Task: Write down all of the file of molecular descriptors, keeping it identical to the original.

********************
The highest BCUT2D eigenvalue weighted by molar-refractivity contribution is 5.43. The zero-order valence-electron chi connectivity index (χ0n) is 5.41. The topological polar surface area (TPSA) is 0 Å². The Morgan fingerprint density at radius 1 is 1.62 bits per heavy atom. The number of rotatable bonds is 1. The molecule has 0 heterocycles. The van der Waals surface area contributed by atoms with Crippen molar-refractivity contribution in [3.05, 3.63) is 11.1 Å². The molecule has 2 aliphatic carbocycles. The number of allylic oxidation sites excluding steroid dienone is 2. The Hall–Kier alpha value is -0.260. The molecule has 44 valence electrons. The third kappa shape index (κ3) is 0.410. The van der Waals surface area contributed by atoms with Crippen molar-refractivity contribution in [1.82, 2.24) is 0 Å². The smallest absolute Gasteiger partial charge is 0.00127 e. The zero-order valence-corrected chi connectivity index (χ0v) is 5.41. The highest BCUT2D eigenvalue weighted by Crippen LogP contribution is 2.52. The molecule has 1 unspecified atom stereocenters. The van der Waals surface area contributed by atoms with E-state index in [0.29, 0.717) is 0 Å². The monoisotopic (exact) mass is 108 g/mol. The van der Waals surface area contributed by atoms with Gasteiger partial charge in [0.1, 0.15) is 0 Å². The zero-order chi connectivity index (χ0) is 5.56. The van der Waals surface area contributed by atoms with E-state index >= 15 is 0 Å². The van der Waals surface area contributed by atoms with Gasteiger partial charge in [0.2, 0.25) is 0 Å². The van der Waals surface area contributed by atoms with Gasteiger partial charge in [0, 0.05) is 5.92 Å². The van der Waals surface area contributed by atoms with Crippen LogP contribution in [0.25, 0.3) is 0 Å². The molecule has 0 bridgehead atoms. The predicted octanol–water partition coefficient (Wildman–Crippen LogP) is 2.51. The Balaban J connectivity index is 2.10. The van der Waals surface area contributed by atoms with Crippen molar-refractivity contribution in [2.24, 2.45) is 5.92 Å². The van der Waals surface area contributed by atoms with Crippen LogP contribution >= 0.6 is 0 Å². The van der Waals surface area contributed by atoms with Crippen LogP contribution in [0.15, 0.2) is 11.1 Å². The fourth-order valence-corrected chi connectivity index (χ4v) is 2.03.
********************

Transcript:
The highest BCUT2D eigenvalue weighted by molar-refractivity contribution is 5.43. The zero-order valence-electron chi connectivity index (χ0n) is 5.41. The topological polar surface area (TPSA) is 0 Å². The Morgan fingerprint density at radius 1 is 1.62 bits per heavy atom. The number of rotatable bonds is 1. The molecule has 0 heterocycles. The van der Waals surface area contributed by atoms with Crippen molar-refractivity contribution in [3.05, 3.63) is 11.1 Å². The molecule has 2 aliphatic carbocycles. The number of allylic oxidation sites excluding steroid dienone is 2. The Hall–Kier alpha value is -0.260. The molecule has 44 valence electrons. The third kappa shape index (κ3) is 0.410. The van der Waals surface area contributed by atoms with Crippen molar-refractivity contribution in [1.82, 2.24) is 0 Å². The smallest absolute Gasteiger partial charge is 0.00127 e. The zero-order valence-corrected chi connectivity index (χ0v) is 5.41. The highest BCUT2D eigenvalue weighted by Crippen LogP contribution is 2.52. The molecule has 1 unspecified atom stereocenters. The van der Waals surface area contributed by atoms with E-state index in [0.29, 0.717) is 0 Å². The monoisotopic (exact) mass is 108 g/mol. The van der Waals surface area contributed by atoms with Gasteiger partial charge in [0.1, 0.15) is 0 Å². The zero-order chi connectivity index (χ0) is 5.56. The van der Waals surface area contributed by atoms with E-state index >= 15 is 0 Å². The van der Waals surface area contributed by atoms with Gasteiger partial charge in [0.2, 0.25) is 0 Å². The van der Waals surface area contributed by atoms with Gasteiger partial charge in [0, 0.05) is 5.92 Å². The van der Waals surface area contributed by atoms with Crippen LogP contribution in [0.25, 0.3) is 0 Å². The molecule has 0 bridgehead atoms. The predicted octanol–water partition coefficient (Wildman–Crippen LogP) is 2.51. The Balaban J connectivity index is 2.10. The van der Waals surface area contributed by atoms with Crippen molar-refractivity contribution in [2.24, 2.45) is 5.92 Å². The van der Waals surface area contributed by atoms with Crippen LogP contribution >= 0.6 is 0 Å². The van der Waals surface area contributed by atoms with Crippen LogP contribution in [0.15, 0.2) is 11.1 Å². The fourth-order valence-corrected chi connectivity index (χ4v) is 2.03.